Monthly Archives: July 2014

Unit Testing Methods With Random Elements (in MVVM Cross)

Okay, quick spoiler for this: you can’t. You can’t, not really; obviously, you can write the test, but unit tests should be predictive, and a random element should not.

Solution

I imagine there are a few ways of solving this. The way shown in this post is specific to MVVM cross, but should work with any system that uses an IoC container. In brief, we’re simply going to mock out the system Random class.

How?

Well, since System.Random is the domain of Microsoft, we’ll start with a wrapper; and since this is MVVM Cross, we’ll make it a service:

    class RandomService : IRandomService
    {
        private static Random _rnd = null;

        public virtual int SelectRandomNumber(int max)
        {
            if (_rnd == null)
            {
                _rnd = new Random();
            }

            return _rnd.Next(max);
        }
    }

Couple of notes on this:
1. I haven’t posted the interface but it’s just the one method.
2. The reason for the Random class being static is that the random seed is taken from the system clock, meaning that if you call this in quick succession, there is a possibility that you would get the same number returned.
3. This is not thread safe.

Okay – all that out of the way, the code is pretty basic. Now let’s call it:

        public static T SelectRandomElement<T>(this IEnumerable<T> enumeration)
        {
            var service = Mvx.Resolve<IRandomService>();            
            int idx = service.SelectRandomNumber(enumeration.Count() + 1);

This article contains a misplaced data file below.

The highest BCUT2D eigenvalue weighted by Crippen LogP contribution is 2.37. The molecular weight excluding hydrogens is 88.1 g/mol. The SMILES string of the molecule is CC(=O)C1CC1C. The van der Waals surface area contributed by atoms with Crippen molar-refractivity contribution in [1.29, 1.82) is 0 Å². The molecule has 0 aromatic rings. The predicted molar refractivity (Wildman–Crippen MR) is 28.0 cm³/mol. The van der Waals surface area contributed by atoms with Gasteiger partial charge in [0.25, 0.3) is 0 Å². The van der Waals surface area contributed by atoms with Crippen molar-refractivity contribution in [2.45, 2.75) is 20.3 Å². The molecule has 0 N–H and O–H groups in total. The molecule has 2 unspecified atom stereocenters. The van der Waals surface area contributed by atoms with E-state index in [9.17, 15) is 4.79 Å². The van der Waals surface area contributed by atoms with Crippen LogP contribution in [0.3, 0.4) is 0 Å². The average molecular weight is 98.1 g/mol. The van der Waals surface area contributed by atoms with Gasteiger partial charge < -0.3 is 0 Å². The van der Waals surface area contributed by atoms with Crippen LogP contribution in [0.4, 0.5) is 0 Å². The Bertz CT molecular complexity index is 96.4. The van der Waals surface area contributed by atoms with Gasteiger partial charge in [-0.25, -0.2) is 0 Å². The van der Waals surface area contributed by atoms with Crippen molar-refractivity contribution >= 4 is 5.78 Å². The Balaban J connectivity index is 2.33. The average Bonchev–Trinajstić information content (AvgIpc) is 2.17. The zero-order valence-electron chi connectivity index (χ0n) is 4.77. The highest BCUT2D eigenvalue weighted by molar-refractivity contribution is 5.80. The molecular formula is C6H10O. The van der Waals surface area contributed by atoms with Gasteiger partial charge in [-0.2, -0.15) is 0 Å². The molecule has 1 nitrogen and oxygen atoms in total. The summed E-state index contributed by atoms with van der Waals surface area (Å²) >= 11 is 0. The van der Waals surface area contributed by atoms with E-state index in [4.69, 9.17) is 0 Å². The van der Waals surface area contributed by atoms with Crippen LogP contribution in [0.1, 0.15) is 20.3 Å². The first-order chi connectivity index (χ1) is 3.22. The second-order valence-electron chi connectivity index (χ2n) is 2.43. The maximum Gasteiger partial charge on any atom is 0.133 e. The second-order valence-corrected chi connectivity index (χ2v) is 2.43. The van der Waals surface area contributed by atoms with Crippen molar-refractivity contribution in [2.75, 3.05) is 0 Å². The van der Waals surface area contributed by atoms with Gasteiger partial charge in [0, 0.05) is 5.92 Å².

return enumeration.ElementAt(idx);
        }

Right, so you’ll recognise the extension method from the last post, but now it retrieves the instance of the random service; here’s where we register that:

        protected override void InitViewModel()
        {
            Mvx.ConstructAndRegisterSingleton<IRandomService, RandomService>();
        }

You can actually register it anywhere you like… before it’s actually called.

Okay, so now we should have unchanged functionality; everything works as before.

The Unit Tests

The first task here is to create the mock RNG:

    class MockRandomService : IRandomService
    {
        static int _lastNumber = 0;

        public int SelectRandomNumber(int max)
        {            
            if (_lastNumber < max)
                return ++_lastNumber;
            else
            {
                _lastNumber = 0;
                return _lastNumber;
            }                
        }
    }
&#91;/sourcecode&#93;

This not allows me to determine what the next random number will be.

<strong>MVVM Cross Unit Testing</strong>

To set-up a test for MVVM Cross using the IoC container, you need to add some additional libraries to the test project first:

<a href="http://pmichaels.net/wp-content/uploads/2014/07/mvvmtest.png"><img src="http://pmichaels.net/wp-content/uploads/2014/07/mvvmtest.png?w=300" alt="mvvmtest" width="300" height="32" class="alignnone size-medium wp-image-618" /></a>